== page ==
“I’m counting the streets,” I told a guy who looked about my age. “You know, my street’s coming up. I could just go home and say to hell with it.”

That did seem a little silly this close to the end.

When I passed a family group, I asked if I could borrow the kid’s bicycle and ride the rest of the way. Another spectator recognized the guy running near me and called a greeting.

“It’s the comic relief,” he said.

“I thought that was me,” I said, thinking he must have missed my bicycle line (oh, I know it wasn’t that funny. It amused me at the time).

The last joke I made was to two girls who looked to be in their 20s.

“I can taste that beer now! Oh, wait, that’s the Boilermaker.”

“It’s within reach!” one of them encouraged. She probably guessed that I have beer in my refrigerator at home.

I did not end up getting as good a time as I had gotten two years ago, but I had a lot of fun. One might argue that if I made fewer silly jokes I might have shaved a few seconds off my time. Maybe I could have finished 79th instead of 80th out of 121. It would have been a shorter blog post, too (I’m sure a selling point with some readers). But I think I like my way better.

Lame at the Laundromat

My real Mohawk Valley adventure on July 4 involved going to the Laundromat. I wrote the following while there, largely because I had neglected to bring a book to read. This being Lame Post Friday, I make bold to use it.

I have not been to the laundromat in years. Steven and I used to make quite an event out of it. We’d wait till we were wearing our bathing suits instead of underwear, load everything into the car (one more reason we drove a station wagon) and head out, usually on a weeknight. This was a good time to go in the North Country, where we used to live.

The most we ever filled was, I think, ten washers. It gives me a little giggle even now, thinking about it. Being me and Steve, we made silly jokes the whole time. I even started to write a song about it: The Dirty Clothes Blues.

With all this in mind, losing our washer and drier in the flood (um, they didn’t float away, they just got flooded) was the least of our worries.

“We’ll just go to the laundromat till we’re more beforehand with the world,” I declared.

“We used to have fun doing that,” Steven remembered.

So I had envisioned a fun if silly couple’s activity. However, what with mud and sweat, our clean clothes ran out faster than anticipated (and I don’t have a bathing suit any more). I put on my last pair of clean shorts and a sports bra and said, “I need to do laundry.”

Steven felt bad about not accompanying (he was working a double shift), but I made light of it.

“It’s the Fourth of July,” I said. “How many people are going to be doing laundry?”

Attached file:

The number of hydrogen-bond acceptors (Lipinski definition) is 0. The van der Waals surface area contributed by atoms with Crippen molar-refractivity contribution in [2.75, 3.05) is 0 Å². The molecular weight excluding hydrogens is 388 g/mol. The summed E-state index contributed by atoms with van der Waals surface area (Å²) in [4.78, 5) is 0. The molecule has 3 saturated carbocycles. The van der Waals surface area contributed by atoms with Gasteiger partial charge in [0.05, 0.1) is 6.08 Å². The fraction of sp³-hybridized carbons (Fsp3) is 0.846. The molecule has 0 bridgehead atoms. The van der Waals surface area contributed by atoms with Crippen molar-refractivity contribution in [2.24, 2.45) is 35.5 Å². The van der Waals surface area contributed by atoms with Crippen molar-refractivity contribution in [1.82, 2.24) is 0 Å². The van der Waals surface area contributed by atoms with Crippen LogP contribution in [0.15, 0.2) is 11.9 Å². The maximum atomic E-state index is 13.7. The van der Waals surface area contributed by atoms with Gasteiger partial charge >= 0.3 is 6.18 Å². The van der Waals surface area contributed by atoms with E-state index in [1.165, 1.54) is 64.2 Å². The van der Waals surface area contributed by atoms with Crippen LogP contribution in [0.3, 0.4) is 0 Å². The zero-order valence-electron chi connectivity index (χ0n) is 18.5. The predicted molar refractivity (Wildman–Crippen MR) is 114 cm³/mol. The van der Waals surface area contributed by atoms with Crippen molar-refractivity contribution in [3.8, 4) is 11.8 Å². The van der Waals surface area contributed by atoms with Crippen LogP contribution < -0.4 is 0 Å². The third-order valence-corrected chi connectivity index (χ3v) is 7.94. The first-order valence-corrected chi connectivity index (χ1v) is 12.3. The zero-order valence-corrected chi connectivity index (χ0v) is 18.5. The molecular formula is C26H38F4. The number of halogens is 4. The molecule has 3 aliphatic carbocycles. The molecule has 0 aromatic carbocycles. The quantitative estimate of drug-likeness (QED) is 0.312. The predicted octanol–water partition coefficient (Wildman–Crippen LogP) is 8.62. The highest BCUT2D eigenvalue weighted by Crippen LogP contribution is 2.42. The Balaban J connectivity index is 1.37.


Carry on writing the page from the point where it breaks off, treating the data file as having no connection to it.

Famous last words.

Steven helped me bring the baskets put to my vehicle. I had decided on a modest three loads. That is, all the dirty clothes that were NOT in the basement. Those are out on the back deck, awaiting a HOT washing or else a decent burial, as we will decide. The only sad thing was that our schnoodle, Tabby, saw us loading stuff into the car and immediately concluded that we were all going on a fun road trip. Imagine her disappointment. And mine.

A quick stop to pick up detergent (another casualty) and I was off to Ilion, NY, to the new laundromat there. At least, I can’t remember how new, but recent at least. I drive by it on my way to work and know it has a large number of machines.

The first thing I noticed was the number of cars in the parking lot. Well, that falls squarely under the heading Should Have Known. Weren’t basements flooded all over the Mohawk Valley? Didn’t many of those basements contain washers and driers? I found a parking space and hoped for the best.

And everything was fine. Like I said, large number of machines. I had a moment of sticker shock when I saw the washer said $5.50 as the price. I felt better when I realized that sucker could hold two of my baskets. Then I saw smaller washers that were only $2.50. Perfect for my small load of whites.

This was cool.

The truly lame moment happened after I was done writing and doing laundry. I got all the way home (a modest distance, but still) and realized I had forgotten my detergent at the laundromat. You know how people handle big problems with aplomb but fall apart at the dumbest things? All week people have been telling me I was reacting very well to this being flooded thing. I have tried to keep my spirits up and not lose my sense of humor.

Well, doing something as stupid as forgetting my brand new detergent at the laundromat made me dang near burst into tears. I made the drive back to Ilion, cursing my (lack of) brain and telling myself it was no big deal. Either the detergent would be there or somebody else would be happy to not have to buy some. Perhaps even another flood victim.

My not so random observation on this Lame Post Friday is that half-baked philosophy will only get you so far. I recovered my detergent. I still felt really, really dumb.